Relational AI: Creating long-term interpersonal interaction, rapport, and relationships with social robots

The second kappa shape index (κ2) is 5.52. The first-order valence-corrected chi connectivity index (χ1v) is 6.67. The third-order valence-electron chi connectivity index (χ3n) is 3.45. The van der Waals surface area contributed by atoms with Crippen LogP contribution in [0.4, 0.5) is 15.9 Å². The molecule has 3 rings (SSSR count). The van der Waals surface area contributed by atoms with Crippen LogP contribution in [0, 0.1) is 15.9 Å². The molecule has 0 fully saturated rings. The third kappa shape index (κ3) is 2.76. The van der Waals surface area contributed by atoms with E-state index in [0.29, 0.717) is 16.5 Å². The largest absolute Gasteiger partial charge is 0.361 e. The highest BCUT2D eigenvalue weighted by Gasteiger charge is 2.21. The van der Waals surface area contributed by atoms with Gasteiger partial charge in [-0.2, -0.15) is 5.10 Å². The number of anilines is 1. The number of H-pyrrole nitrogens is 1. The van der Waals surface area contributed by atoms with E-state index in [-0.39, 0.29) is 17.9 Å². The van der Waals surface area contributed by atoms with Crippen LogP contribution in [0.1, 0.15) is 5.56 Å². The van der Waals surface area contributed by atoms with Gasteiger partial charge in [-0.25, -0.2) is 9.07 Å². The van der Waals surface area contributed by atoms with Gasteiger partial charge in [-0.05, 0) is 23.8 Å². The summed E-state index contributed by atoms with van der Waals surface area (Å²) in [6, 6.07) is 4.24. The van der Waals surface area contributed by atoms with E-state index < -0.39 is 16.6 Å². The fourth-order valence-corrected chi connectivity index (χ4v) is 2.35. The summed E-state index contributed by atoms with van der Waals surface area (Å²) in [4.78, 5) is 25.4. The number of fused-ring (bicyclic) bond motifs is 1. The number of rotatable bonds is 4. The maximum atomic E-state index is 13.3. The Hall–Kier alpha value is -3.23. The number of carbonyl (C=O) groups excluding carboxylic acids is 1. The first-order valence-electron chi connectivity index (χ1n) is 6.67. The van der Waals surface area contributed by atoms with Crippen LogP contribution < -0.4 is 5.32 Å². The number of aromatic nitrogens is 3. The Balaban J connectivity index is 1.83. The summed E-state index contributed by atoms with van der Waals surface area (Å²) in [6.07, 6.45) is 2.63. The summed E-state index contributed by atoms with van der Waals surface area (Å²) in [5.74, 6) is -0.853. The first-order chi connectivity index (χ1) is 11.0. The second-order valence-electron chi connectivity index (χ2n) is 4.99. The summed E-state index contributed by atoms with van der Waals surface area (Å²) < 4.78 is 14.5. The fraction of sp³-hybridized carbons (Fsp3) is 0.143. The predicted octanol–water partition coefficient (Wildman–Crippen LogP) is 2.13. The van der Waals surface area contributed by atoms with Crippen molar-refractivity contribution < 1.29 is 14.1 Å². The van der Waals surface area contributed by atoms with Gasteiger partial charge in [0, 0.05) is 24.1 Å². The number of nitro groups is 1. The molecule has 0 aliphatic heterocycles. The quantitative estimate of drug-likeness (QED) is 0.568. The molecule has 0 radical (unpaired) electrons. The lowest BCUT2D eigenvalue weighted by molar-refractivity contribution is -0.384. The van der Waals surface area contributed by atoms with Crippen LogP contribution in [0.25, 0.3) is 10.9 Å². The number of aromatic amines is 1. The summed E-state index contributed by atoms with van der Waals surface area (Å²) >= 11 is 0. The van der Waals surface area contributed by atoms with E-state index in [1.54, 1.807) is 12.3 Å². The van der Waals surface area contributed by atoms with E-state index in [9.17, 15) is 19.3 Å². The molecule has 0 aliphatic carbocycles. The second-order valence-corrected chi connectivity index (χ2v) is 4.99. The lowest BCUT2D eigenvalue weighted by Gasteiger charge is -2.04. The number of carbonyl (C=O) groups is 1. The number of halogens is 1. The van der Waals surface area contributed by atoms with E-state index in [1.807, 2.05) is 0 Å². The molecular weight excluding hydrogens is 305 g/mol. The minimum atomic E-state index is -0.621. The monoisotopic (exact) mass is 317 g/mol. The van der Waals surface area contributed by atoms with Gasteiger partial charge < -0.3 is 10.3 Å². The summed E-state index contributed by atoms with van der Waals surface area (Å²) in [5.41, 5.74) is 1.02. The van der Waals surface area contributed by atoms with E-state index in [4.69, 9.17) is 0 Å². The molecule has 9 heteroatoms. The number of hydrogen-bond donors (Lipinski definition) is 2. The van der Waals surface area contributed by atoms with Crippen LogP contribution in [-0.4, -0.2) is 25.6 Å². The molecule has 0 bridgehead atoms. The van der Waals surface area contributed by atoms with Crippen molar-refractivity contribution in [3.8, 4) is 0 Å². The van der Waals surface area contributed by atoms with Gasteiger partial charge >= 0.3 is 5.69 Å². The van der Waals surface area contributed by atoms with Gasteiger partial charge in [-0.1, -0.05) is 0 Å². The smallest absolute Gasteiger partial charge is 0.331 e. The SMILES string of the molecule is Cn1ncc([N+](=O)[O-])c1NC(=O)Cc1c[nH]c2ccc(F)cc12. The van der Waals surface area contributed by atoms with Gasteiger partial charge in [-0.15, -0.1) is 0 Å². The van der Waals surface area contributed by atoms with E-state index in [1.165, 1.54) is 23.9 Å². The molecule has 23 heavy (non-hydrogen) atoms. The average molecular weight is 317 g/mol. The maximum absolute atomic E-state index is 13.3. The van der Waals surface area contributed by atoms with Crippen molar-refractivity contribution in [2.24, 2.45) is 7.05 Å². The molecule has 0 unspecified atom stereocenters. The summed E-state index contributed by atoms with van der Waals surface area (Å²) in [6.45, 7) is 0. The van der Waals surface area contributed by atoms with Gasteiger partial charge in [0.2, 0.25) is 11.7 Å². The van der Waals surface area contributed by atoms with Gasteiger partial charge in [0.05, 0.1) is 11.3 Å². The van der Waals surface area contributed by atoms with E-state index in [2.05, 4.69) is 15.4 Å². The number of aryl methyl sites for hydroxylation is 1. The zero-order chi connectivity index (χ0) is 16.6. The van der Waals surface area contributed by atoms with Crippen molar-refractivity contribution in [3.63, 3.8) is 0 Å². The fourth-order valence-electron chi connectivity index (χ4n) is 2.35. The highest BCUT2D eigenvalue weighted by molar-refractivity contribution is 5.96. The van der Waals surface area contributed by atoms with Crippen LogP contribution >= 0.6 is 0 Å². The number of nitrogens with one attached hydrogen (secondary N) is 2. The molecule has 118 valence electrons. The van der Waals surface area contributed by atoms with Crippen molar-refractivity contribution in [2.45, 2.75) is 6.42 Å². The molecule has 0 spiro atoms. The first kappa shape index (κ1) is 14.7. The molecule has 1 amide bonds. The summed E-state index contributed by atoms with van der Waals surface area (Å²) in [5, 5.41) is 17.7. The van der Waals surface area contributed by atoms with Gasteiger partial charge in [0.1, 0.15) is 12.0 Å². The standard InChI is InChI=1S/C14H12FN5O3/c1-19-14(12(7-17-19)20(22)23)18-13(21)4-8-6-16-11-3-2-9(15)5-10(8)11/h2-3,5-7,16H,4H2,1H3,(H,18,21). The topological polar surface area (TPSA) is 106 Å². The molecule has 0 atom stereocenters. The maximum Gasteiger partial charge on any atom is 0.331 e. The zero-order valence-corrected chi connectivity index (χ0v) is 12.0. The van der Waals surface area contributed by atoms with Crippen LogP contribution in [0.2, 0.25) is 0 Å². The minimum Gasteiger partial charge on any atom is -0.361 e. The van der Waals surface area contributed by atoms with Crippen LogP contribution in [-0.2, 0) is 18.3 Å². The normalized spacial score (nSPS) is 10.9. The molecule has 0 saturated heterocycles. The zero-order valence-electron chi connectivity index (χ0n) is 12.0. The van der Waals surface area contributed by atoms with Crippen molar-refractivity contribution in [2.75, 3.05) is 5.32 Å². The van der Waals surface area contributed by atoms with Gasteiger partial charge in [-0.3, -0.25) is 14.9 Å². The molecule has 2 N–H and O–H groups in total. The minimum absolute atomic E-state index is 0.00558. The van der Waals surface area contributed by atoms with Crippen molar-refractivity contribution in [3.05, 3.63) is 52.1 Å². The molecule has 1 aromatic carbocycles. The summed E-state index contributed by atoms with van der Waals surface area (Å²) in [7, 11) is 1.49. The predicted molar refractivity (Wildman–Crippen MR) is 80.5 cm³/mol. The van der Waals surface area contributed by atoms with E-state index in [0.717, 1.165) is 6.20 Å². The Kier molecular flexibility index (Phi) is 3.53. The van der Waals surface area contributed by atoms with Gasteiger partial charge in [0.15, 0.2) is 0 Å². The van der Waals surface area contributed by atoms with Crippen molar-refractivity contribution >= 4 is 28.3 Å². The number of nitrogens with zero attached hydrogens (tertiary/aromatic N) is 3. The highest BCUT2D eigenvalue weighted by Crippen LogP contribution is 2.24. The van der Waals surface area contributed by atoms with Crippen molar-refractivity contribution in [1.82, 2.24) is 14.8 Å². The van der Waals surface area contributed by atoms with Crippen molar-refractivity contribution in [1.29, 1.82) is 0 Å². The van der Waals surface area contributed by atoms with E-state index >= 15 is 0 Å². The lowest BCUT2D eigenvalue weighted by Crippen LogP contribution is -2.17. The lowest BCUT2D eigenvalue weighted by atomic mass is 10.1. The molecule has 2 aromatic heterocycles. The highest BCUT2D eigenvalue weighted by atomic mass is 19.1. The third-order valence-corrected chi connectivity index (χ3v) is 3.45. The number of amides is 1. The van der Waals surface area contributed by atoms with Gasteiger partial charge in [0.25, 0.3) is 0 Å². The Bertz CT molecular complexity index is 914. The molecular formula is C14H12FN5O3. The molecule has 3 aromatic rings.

Children are now growing up with AI-enabled, socially interactive technology. As such, we need to deeply understand how children perceive, interact, and relate to this kind of technology. To this end, I explore questions about young children’s interactions and relationships with one such technology—social robots—during language learning activities. Through a series of nine empirical child-robot interaction studies involving 347 children and using both teleoperated and autonomous robots, I establish the role of social robots as a relational technology—that is, a technology that can build long-term, social-emotional relationships with users. I hypothesize that a key aspect of why social robots can benefit children’s learning is their social and relational nature. To that end, I demonstrate the capabilities of social robots as learning companions for young children that afford opportunities for social engagement and reciprocal interaction, particularly peer-to-peer mirroring. I discuss how we can understand children’s conceptualizations of social robots as relational agents and measure children’s relationships over time. I introduce the term relational AI to refer to autonomous relational technologies that change through time.Through testing an autonomous relational AI system in a longitudinal study with 49 children, I explore connections between children’s relationship and rapport with the robot and their engagement and learning. I discuss the ethical use and design implications of relational AI. I show that relational AI is a new, powerful educational tool, unlike any other existing technology, that we can leverage to support children’s early education and development.